We need to talk about burnout

Ashleigh Clark
Written by Ashleigh Clark

In a recent livestream hosted by BetterUp, a US-based wellbeing charity, Prince Harry admitted that he had been experiencing burnout and has been doing “inner work” in order to feel better again. The former royal spoke about taking time for himself and practising meditation every day. Of course, critics were quick to deem his words ridiculous.

I wasn’t surprised at the level of criticism Prince Harry faced for his comments as his lack of popularity in the press is well known. How could a privileged, white male who is worth millions possibly understand what it feels like to be burnt out? How can you possibly compare the level of burnout of a care worker during the pandemic with Prince Harry? But that’s just the thing. We don’t have to.

We need to stop gatekeeping the emotions of others and diminishing how others are feeling, because it often leads to us questioning our own deservedness of the emotions we feel. In the last few years there has been a lot of conversation about burnout in the context of work.

Burnout is more than just that groggy feeling after a bad night’s sleep. It is a complete state of physical, mental, and emotional exhaustion that arises when we try to carry on with nothing left to give. According to Mental Health UK, burnout can show itself as a sense of detachment, a negative outlook on the world, self-doubt, procrastination, feeling drained or defeated or just a sense of being completely overwhelmed with it all. It occurs after a period of long-term stress. After two tumultuous and scary years, expectedly, many of us are burnt out.

When we are in a state of burnout, we can start going through the motions rather than having a true awareness of our everyday actions and this has been amplified even more when our lives very suddenly became a cycle of eat, sleep, work, repeat during the course of the pandemic. We have forgotten what it is like not to live on autopilot and do more than just the bare necessities of what it takes to get through every day.

One of the most common retorts aimed at Prince Harry’s championing of self-care was that many people feel they don’t have the luxury of time for something so unproductive. I think the reason for this is that we have simply lost the true meaning of what self-care is. In a world where ‘wellness influencers’ are everywhere with so many opposing, often time-consuming ideas to share, self-care can seem overwhelming. We forget that the only person that knows what we really need is us. And, dare I say, some ‘inner-work’ may be necessary to recognise exactly what this is, even if all you need is just to stop and breath for five minutes.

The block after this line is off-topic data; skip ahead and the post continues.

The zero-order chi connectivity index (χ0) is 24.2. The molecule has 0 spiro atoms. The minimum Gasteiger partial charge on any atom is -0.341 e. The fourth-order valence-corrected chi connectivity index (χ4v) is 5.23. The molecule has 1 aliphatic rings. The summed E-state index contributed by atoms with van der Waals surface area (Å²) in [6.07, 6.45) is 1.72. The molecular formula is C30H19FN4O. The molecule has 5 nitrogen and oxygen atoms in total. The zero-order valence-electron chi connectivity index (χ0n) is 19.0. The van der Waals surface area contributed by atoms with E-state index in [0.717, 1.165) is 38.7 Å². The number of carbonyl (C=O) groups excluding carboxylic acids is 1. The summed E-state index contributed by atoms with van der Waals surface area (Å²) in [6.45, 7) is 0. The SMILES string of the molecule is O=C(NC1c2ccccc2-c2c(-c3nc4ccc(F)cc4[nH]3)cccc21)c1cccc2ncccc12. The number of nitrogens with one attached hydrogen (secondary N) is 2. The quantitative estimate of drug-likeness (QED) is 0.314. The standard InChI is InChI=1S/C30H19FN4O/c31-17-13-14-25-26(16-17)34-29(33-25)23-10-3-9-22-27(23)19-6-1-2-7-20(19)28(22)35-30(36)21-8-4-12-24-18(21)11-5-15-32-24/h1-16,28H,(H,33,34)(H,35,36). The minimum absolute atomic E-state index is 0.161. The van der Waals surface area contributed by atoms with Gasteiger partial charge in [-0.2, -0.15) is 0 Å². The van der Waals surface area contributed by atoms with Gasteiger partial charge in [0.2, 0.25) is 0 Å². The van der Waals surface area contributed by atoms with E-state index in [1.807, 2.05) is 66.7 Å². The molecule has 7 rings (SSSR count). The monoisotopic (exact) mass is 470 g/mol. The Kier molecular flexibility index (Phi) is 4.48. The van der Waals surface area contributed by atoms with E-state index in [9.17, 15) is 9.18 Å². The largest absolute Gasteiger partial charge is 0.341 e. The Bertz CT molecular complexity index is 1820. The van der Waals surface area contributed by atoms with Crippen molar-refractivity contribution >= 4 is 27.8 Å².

In his 2018 book Rest, Alex Soojung-Kim Pang writes, ‘rest is not something that the world gives us. It’s never been a gift. It’s never been something you do when you’ve finished everything else. If you want rest, you have to take it. You have to resist the lure of busyness, make time for rest, take it seriously, and protect it from a world that is intent on stealing it.’ I find this statement an empowering reminder that, while society often dismisses rest in favour of work and responsibilities, it is also the only way that we can show up in the world in the best way that we can and I, like many of us, have forgotten this recently.

But what if this widespread burnout is an opportunity too? Is it time to recognise that the onus should not always fall to us individually? Another insight from Prince Harry, that seems to have flown somewhat under the radar, is his call to businesses to provide their employees with the time they need to prioritise their own wellbeing. Work can no longer be the only thing in our lives. In order to come back from burnout we do need time for quiet and self-reflection. But we also need to do things that bring us joy just for the sake of it and to rekindle relationships that don’t solely exist on a screen.

These elements are equally important parts of self-care and changes in our working practices must reflect these needs going forward or employers face burnout continuing to the great resignation, both in terms of leaving a job, but in how we show up to work too. No matter what you think of Prince Harry, I think it is clear that we need to make space for both inner and outer work if we are ever to escape our current burnout cycle.

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